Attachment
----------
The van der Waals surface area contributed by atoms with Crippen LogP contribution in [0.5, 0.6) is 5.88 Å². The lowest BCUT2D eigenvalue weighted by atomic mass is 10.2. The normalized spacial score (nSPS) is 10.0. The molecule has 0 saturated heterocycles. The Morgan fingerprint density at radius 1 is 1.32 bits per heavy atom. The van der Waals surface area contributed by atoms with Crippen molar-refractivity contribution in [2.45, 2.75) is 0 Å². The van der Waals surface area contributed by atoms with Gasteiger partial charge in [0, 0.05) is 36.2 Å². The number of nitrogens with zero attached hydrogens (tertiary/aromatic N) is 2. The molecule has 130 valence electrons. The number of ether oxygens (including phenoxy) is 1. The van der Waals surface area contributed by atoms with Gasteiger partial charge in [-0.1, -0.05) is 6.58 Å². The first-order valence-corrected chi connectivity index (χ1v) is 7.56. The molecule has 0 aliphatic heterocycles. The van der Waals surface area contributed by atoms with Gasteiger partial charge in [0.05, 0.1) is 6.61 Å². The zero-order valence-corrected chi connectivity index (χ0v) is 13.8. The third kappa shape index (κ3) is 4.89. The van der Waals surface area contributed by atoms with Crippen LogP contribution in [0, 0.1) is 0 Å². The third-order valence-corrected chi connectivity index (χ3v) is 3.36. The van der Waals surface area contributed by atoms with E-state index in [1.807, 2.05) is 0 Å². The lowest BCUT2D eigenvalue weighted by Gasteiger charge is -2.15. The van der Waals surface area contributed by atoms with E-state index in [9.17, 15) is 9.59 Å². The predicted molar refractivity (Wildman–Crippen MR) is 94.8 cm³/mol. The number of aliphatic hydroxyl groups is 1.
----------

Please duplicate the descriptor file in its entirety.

The van der Waals surface area contributed by atoms with Crippen LogP contribution in [0.5, 0.6) is 5.88 Å². The lowest BCUT2D eigenvalue weighted by atomic mass is 10.2. The normalized spacial score (nSPS) is 10.0. The molecule has 0 saturated heterocycles. The Morgan fingerprint density at radius 1 is 1.32 bits per heavy atom. The van der Waals surface area contributed by atoms with Crippen molar-refractivity contribution in [2.45, 2.75) is 0 Å². The van der Waals surface area contributed by atoms with Gasteiger partial charge in [0, 0.05) is 36.2 Å². The number of nitrogens with zero attached hydrogens (tertiary/aromatic N) is 2. The molecule has 130 valence electrons. The number of ether oxygens (including phenoxy) is 1. The van der Waals surface area contributed by atoms with Gasteiger partial charge in [-0.1, -0.05) is 6.58 Å². The first-order valence-corrected chi connectivity index (χ1v) is 7.56. The molecule has 0 aliphatic heterocycles. The van der Waals surface area contributed by atoms with Gasteiger partial charge in [0.05, 0.1) is 6.61 Å². The zero-order valence-corrected chi connectivity index (χ0v) is 13.8. The third kappa shape index (κ3) is 4.89. The van der Waals surface area contributed by atoms with Crippen LogP contribution in [0, 0.1) is 0 Å². The third-order valence-corrected chi connectivity index (χ3v) is 3.36. The van der Waals surface area contributed by atoms with E-state index in [1.807, 2.05) is 0 Å². The lowest BCUT2D eigenvalue weighted by Gasteiger charge is -2.15. The van der Waals surface area contributed by atoms with E-state index in [9.17, 15) is 9.59 Å². The predicted molar refractivity (Wildman–Crippen MR) is 94.8 cm³/mol. The number of aliphatic hydroxyl groups is 1.